What would Harry Potter have done without Dumbledore? Without the Weasleys or Hagrid? What if he had simply been given a knapsack, some potions, a few kind words and then summarily sent off into the abyss? Harry would have peed his pants, that’s what.
It is almost irresistible to compare D. M. Cornish’s first book in his Monster Blood Tattoo series to Harry Potter or Lord of the Rings, but to do that is a bit too dismissive. This book can certainly stand on its own merit. The illustrations (also done by the author) and the extensive glossary contained at the end of the book are nothing short of astounding. “Foundling” is Dickensian in scope and written with the same blend of humor and pathos as old Charles’ canon. I could continue to gush, but that would only delay me from attacking the next two books in the series which are currently stacked on my bedside table.
Rossamund, an orphaned boy with an unfortunately female name, has spent his entire life at Madam Opera’s Estimable Marine Society for Foundling Boys & Girls preparing himself for a life of service, presumably in the navy. A favorite of some of the staff at the orphanage, Rossamund’s protected existence in the institution isn’t any more horrible than the average primary school, but he is anxious to begin his work outside and fears that he will never get the call.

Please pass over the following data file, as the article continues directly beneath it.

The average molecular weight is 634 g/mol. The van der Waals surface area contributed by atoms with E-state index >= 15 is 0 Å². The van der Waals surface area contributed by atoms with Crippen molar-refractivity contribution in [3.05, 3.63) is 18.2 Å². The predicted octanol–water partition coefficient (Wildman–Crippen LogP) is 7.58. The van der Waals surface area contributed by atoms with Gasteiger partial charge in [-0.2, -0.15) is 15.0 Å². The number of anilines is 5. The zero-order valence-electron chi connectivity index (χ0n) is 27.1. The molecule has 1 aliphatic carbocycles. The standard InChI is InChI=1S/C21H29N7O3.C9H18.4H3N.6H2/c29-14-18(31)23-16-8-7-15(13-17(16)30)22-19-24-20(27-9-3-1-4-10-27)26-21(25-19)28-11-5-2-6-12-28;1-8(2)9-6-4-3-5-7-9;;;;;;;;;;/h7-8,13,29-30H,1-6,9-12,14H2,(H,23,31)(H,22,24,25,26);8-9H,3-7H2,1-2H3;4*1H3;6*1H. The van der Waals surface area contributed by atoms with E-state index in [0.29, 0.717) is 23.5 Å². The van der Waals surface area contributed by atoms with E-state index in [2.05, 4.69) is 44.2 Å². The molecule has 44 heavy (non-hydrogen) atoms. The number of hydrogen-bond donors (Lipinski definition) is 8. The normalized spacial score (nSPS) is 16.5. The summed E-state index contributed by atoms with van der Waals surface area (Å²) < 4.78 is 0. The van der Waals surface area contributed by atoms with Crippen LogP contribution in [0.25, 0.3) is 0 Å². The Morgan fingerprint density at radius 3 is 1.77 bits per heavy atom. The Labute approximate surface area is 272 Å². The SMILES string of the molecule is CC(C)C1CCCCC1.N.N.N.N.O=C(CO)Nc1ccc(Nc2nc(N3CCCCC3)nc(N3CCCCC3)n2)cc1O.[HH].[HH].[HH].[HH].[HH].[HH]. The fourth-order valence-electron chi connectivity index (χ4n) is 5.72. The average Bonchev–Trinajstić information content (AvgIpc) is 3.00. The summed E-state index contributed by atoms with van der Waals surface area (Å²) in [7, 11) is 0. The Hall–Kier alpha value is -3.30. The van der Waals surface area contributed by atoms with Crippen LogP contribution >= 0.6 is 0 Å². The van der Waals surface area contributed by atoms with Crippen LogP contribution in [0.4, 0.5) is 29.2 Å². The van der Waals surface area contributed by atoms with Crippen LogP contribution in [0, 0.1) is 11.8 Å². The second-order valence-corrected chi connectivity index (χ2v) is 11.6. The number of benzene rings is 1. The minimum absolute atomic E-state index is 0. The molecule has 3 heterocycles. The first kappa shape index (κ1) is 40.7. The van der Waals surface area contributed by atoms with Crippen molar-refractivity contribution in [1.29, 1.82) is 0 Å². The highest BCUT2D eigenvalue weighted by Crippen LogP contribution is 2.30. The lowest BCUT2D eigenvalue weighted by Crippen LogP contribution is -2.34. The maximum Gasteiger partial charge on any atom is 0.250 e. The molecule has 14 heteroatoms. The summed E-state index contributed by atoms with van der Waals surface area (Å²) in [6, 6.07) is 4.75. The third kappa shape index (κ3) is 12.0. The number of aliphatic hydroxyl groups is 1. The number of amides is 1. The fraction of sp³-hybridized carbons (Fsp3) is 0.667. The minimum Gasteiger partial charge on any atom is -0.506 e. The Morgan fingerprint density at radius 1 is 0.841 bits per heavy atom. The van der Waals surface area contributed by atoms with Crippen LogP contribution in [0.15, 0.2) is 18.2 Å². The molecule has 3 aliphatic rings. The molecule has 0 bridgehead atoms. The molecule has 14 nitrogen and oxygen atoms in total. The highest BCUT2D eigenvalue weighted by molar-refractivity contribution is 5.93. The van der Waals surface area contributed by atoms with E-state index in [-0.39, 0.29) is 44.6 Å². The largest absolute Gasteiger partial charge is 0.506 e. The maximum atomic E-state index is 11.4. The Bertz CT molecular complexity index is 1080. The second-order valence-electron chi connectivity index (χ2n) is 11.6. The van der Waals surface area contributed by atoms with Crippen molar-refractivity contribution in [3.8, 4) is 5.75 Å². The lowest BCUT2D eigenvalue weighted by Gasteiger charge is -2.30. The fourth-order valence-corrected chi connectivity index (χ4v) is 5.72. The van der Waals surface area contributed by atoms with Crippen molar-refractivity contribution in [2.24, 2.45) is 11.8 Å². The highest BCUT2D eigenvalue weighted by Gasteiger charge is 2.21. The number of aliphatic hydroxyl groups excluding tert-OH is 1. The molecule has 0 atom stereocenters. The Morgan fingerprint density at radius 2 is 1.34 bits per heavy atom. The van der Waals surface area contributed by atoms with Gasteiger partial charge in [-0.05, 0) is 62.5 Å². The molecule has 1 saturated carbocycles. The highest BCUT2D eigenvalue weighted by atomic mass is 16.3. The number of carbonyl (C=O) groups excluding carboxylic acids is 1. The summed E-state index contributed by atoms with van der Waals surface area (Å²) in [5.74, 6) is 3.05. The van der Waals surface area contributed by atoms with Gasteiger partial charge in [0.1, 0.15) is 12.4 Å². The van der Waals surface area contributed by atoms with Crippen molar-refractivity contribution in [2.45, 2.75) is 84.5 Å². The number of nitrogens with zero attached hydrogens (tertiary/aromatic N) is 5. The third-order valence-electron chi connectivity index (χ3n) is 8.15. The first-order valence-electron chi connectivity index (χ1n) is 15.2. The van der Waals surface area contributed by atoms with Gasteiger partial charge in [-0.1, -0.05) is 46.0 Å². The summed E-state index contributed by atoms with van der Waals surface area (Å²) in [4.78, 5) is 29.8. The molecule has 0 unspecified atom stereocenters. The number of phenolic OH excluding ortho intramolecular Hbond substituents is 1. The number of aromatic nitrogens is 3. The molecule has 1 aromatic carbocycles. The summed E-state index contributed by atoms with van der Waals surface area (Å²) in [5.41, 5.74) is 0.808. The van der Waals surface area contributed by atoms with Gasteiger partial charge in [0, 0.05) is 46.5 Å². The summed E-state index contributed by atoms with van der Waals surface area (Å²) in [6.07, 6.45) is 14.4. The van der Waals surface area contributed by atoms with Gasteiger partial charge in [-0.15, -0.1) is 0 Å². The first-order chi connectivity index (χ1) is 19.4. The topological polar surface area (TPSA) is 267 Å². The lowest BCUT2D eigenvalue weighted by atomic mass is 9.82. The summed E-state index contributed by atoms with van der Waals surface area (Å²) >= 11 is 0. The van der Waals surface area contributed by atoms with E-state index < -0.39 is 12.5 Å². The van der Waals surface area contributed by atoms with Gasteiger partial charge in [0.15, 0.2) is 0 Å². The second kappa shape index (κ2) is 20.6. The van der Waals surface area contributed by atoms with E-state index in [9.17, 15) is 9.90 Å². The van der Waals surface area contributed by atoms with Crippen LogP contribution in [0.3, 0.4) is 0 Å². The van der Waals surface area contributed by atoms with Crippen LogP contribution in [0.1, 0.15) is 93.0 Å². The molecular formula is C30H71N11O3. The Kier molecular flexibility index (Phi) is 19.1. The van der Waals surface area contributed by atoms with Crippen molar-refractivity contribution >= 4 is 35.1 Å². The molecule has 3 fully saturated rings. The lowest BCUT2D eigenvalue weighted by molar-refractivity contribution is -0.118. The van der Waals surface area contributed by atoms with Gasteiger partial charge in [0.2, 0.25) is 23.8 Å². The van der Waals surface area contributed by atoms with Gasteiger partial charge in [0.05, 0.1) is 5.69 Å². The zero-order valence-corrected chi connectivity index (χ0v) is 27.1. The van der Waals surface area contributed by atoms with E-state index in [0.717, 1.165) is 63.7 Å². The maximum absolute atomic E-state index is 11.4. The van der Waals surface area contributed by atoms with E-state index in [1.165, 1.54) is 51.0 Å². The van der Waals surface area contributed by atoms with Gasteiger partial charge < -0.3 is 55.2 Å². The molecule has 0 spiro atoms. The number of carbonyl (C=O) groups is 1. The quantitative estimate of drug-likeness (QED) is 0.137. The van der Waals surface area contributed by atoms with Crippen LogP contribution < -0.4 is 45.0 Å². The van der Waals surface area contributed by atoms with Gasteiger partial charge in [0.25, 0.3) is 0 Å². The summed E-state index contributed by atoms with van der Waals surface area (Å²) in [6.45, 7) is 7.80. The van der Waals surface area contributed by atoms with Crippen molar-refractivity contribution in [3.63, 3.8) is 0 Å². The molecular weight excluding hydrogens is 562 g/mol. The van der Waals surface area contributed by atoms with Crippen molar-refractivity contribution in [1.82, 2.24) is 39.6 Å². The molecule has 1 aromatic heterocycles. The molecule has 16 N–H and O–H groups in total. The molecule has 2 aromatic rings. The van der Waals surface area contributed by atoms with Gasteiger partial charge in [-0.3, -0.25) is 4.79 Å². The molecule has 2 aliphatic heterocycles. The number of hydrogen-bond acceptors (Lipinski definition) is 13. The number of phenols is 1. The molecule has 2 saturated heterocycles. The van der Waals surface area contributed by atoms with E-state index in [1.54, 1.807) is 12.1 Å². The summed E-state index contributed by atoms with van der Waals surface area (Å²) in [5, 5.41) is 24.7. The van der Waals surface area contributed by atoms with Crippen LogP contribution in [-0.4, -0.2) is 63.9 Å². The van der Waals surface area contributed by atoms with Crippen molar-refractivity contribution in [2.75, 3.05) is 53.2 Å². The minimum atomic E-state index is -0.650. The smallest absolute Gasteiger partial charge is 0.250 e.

When a stranger arrives and offers Rossamund the position of Lamplighter, he is disappointed in what he thinks will be a mundane life of lighting lamps on the highway and longs for the romantic life of the vinegaroons (sailors) or monster hunters that he has read about. On a foggy morning, because all such mornings should be foggy, he sets off with his instructions to meet with a sea-captain who will take him on the first leg of his journey to his new home and occupation. In a world where encountering monsters both literal and figurative can be a daily occurrence, Rossamund’s journey easily swerves off course. Outside Madam Opera’s, he sees the world for the first time and receives his hard knock education from pirates, humans medically altered to harness and manipulate electricity and to sense things beyond normal human capacity in order to hunt down monsters, and a brave postman who dodges all kinds of dangers to deliver the mail (take that, USPS).
All of the characters are richly drawn and deliciously conflicted. Most of them find themselves terribly protective of Rossamund, a tender but fearlessly loyal boy whose mysterious origins hint of great things to come. Easily one of the best of the almost (gulp) 52 books that I have read this year.